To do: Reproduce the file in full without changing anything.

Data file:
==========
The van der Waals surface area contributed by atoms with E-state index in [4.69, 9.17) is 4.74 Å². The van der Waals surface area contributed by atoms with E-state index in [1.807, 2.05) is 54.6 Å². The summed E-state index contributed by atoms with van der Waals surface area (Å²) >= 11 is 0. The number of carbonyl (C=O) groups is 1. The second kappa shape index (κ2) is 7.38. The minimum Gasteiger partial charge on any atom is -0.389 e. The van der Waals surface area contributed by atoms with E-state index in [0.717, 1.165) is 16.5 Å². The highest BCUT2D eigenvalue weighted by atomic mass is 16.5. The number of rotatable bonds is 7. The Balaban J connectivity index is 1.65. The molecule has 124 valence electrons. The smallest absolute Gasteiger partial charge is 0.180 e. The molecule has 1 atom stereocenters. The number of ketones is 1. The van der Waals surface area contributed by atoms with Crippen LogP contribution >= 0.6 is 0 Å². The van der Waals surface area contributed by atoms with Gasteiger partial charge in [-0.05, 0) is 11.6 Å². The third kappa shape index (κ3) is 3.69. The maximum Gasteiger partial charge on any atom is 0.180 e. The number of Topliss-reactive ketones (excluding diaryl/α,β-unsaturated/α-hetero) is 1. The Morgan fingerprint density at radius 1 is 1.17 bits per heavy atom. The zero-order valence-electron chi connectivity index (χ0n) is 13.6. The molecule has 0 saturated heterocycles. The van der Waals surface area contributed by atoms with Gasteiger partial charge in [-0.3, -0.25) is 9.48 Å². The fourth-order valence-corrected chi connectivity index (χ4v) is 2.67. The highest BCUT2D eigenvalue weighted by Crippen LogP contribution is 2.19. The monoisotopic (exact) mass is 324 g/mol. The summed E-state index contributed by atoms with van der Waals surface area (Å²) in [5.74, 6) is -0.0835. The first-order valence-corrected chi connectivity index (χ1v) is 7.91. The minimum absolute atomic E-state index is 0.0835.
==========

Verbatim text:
The van der Waals surface area contributed by atoms with E-state index in [4.69, 9.17) is 4.74 Å². The van der Waals surface area contributed by atoms with E-state index in [1.807, 2.05) is 54.6 Å². The summed E-state index contributed by atoms with van der Waals surface area (Å²) >= 11 is 0. The number of carbonyl (C=O) groups is 1. The second kappa shape index (κ2) is 7.38. The minimum Gasteiger partial charge on any atom is -0.389 e. The van der Waals surface area contributed by atoms with E-state index in [0.717, 1.165) is 16.5 Å². The highest BCUT2D eigenvalue weighted by atomic mass is 16.5. The number of rotatable bonds is 7. The Balaban J connectivity index is 1.65. The molecule has 124 valence electrons. The smallest absolute Gasteiger partial charge is 0.180 e. The molecule has 1 atom stereocenters. The number of ketones is 1. The van der Waals surface area contributed by atoms with Crippen LogP contribution >= 0.6 is 0 Å². The van der Waals surface area contributed by atoms with Gasteiger partial charge in [-0.05, 0) is 11.6 Å². The third kappa shape index (κ3) is 3.69. The maximum Gasteiger partial charge on any atom is 0.180 e. The number of Topliss-reactive ketones (excluding diaryl/α,β-unsaturated/α-hetero) is 1. The Morgan fingerprint density at radius 1 is 1.17 bits per heavy atom. The zero-order valence-electron chi connectivity index (χ0n) is 13.6. The molecule has 0 saturated heterocycles. The van der Waals surface area contributed by atoms with Gasteiger partial charge in [-0.3, -0.25) is 9.48 Å². The fourth-order valence-corrected chi connectivity index (χ4v) is 2.67. The highest BCUT2D eigenvalue weighted by Crippen LogP contribution is 2.19. The monoisotopic (exact) mass is 324 g/mol. The summed E-state index contributed by atoms with van der Waals surface area (Å²) in [5.74, 6) is -0.0835. The first-order valence-corrected chi connectivity index (χ1v) is 7.91. The minimum absolute atomic E-state index is 0.0835.